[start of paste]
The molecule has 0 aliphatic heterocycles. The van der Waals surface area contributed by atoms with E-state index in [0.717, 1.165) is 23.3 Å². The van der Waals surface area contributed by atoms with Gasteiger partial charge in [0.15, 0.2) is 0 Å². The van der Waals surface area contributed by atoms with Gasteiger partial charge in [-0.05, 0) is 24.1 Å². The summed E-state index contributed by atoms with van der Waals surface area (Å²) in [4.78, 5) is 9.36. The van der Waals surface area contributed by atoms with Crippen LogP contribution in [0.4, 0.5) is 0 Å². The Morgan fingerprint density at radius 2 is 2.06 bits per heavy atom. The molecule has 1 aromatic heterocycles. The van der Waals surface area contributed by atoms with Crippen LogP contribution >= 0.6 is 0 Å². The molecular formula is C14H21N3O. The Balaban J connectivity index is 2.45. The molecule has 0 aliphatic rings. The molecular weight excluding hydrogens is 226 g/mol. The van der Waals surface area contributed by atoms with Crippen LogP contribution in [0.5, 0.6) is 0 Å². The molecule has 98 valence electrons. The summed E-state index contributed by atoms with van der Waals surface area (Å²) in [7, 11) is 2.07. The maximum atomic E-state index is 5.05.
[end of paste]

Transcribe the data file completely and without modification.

The molecule has 0 aliphatic heterocycles. The van der Waals surface area contributed by atoms with E-state index in [0.717, 1.165) is 23.3 Å². The van der Waals surface area contributed by atoms with Gasteiger partial charge in [0.15, 0.2) is 0 Å². The van der Waals surface area contributed by atoms with Gasteiger partial charge in [-0.05, 0) is 24.1 Å². The summed E-state index contributed by atoms with van der Waals surface area (Å²) in [4.78, 5) is 9.36. The van der Waals surface area contributed by atoms with Crippen LogP contribution in [0.4, 0.5) is 0 Å². The Morgan fingerprint density at radius 2 is 2.06 bits per heavy atom. The molecule has 1 aromatic heterocycles. The van der Waals surface area contributed by atoms with Crippen LogP contribution >= 0.6 is 0 Å². The molecular formula is C14H21N3O. The Balaban J connectivity index is 2.45. The molecule has 0 aliphatic rings. The molecular weight excluding hydrogens is 226 g/mol. The van der Waals surface area contributed by atoms with Crippen LogP contribution in [0.5, 0.6) is 0 Å². The molecule has 98 valence electrons. The summed E-state index contributed by atoms with van der Waals surface area (Å²) in [7, 11) is 2.07. The maximum atomic E-state index is 5.05.